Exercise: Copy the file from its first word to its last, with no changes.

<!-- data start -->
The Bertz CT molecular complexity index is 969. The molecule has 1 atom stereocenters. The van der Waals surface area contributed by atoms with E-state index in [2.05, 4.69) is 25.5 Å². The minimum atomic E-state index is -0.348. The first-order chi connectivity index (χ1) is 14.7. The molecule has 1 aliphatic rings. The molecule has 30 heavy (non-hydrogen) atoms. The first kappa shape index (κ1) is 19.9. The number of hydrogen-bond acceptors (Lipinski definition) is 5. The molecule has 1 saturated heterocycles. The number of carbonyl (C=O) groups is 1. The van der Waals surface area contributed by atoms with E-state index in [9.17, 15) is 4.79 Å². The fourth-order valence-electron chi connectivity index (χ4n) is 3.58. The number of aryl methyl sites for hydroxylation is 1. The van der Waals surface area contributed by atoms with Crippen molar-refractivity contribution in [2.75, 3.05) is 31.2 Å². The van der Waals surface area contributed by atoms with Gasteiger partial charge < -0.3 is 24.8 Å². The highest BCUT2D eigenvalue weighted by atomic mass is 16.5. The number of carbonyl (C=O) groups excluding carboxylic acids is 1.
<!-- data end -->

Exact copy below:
The Bertz CT molecular complexity index is 969. The molecule has 1 atom stereocenters. The van der Waals surface area contributed by atoms with E-state index in [2.05, 4.69) is 25.5 Å². The minimum atomic E-state index is -0.348. The first-order chi connectivity index (χ1) is 14.7. The molecule has 1 aliphatic rings. The molecule has 30 heavy (non-hydrogen) atoms. The first kappa shape index (κ1) is 19.9. The number of hydrogen-bond acceptors (Lipinski definition) is 5. The molecule has 1 saturated heterocycles. The number of carbonyl (C=O) groups is 1. The van der Waals surface area contributed by atoms with E-state index in [9.17, 15) is 4.79 Å². The fourth-order valence-electron chi connectivity index (χ4n) is 3.58. The number of aryl methyl sites for hydroxylation is 1. The van der Waals surface area contributed by atoms with Crippen molar-refractivity contribution in [2.75, 3.05) is 31.2 Å². The van der Waals surface area contributed by atoms with Gasteiger partial charge < -0.3 is 24.8 Å². The highest BCUT2D eigenvalue weighted by atomic mass is 16.5. The number of carbonyl (C=O) groups excluding carboxylic acids is 1.